Indeed, the plot is rather … how shall I put this ? … familiar ? … with the The Invisible Man. But that’s okay as there’s a line aknowledging it by one of the brothers. At least it’s a hat-tip in that direction. But instead of one mad scientist as in Well’s novel, we have two in The Shadow And The Flash – in fact were they a pair of superheroes (or supervillains) that’d be each of their names (The Shadow and The Flash) as they get their powers from the way they approached the problem of invisibility – that is to say from opposite ends, as it were.

It was at about seven minutes in before the story really took off – here’s the part that grabbed me:

Lloyd warmed to the talk in his nervous, jerky fashion, and was soon interrogating the physical properties and possibilities of invisibility. A perfectly black object, he contended, would elude and defy the acutest vision.

“Color is a sensation,” he was saying. “It has no objective reality. Without light, we can see neither colors nor objects themselves. All objects are black in the dark, and in the dark it is impossible to see them. If no light strikes upon them, then no light is flung back from them to the eye, and so we have no vision-evidence of their being.”

“But we see black objects in daylight,” I objected.

“Very true,” he went on warmly. “And that is because they are not perfectly black. Were they perfectly black, absolutely black, as it were, we could not see them—ay, not in the blaze of a thousand suns could we see them! And so I say, with the right pigments, properly compounded, an absolutely black paint could be produced which would render invisible whatever it was applied to.”

“It would be a remarkable discovery,” I said non-committally, for the whole thing seemed too fantastic for aught but speculative purposes.

LibriVoxThe Shadow And The Flash
By Jack London; Read by Gregg Margarite
1 |MP3| – Approx. [UNABRIDGED]
Publisher: LibriVox.org
Published: March 12, 2009
A tale about two brothers who take different routes to achieving invisibility, as narrated by their best friend. First published in The Bookman, June 1903. Later published in The Windsor Magazine, October 1904, and in Famous Fantastic Mysteries, June 1948, Leoplan #502 (May 18, 1955).

Here’s The Windsor Magazine edition |PDF|, here’s the Famous Fantastic Mysteries edition |PDF|, and here’s a Spanish translation from Argentina’s Leoplan |PDF|.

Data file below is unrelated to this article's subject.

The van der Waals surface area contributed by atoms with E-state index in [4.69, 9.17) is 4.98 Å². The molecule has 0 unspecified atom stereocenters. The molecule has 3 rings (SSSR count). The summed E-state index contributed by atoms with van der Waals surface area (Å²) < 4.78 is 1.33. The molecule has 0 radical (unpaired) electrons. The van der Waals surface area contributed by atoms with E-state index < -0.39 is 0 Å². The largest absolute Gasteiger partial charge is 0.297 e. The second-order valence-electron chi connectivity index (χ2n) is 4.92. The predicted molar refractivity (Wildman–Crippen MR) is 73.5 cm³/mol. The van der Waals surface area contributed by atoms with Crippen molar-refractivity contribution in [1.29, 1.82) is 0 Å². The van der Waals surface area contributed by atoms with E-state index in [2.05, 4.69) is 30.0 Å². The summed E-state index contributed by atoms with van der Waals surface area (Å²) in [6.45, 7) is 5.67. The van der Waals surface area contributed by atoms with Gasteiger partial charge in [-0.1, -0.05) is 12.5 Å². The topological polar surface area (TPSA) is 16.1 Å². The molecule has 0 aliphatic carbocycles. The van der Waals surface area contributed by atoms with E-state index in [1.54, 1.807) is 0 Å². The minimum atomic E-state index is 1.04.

Illustrations from The Windsor Magazine publication:
The Shadow And The Flash - illustration from The Windsor Magazine
The Shadow And The Flash - illustration from The Windsor Magazine
The Shadow And The Flash - illustration from The Windsor Magazine
The Shadow And The Flash - illustration from The Windsor Magazine

Virgil Finlay’s illustration from Famous Fantastic Mysteries:
Famous Fantastic Mysteries, June 1948 - The Shadow And The Flash illustration by Virgil Finlay

Raul Valencia’s illustrations from LeoPlan 502:
The Shadow And The Flash - illustration by Raul Valencia
The Shadow And The Flash - illustration by Raul Valencia

Posted by Jesse Willis

Hypnobobs: What Was It? by Fitz James O’Brien

SFFaudio Online Audio

Mr. Jim Moon, a recent guest on SFFaudio Podcast #126, has recorded another story you just have to hear! It’s an old one, it’s wonderful, it’s obscure and it’s been recorded with an amateur’s enthusiasm and a professional’s sound. Mr. Moon, who I’m coming to realize is something of an expert in weird fiction, tracked down the complete text – apparently nearly all modern editions have used a slightly condensed version – cleanly narrated it (without any added sound effects or annoying bed music), then complimented the reading with what I can only describe as a very thoughtful commentary of an impassioned researcher.

Honestly, how could anyone ask for more than that?

My figurative hat is off to you Mr. Jim Moon. You are what makes the internet a wonderful place to visit.

What Was It? by Fritz James O'BrienWhat Was It?
By Fitz James O’Brien; Read by Jim Moon
1 |MP3| – Approx. 50 Minutes [UNABRIDGED]
Podcaster: Hypnobobs
Podcast: September 18, 2011
One of the earliest known examples of invisibility in fiction is What Was It? by Fitz James O’Brien – He’s been called “the most important figure after Poe and before Lovecraft” and this story serves as a kind of a bridge between the supernatural and the scientific, between the likes of de Maupassant’s The Horla and Wells’ The Invisible Man.

Podcast feed: http://feeds.feedburner.com/Hypnobobs

Posted by Jesse Willis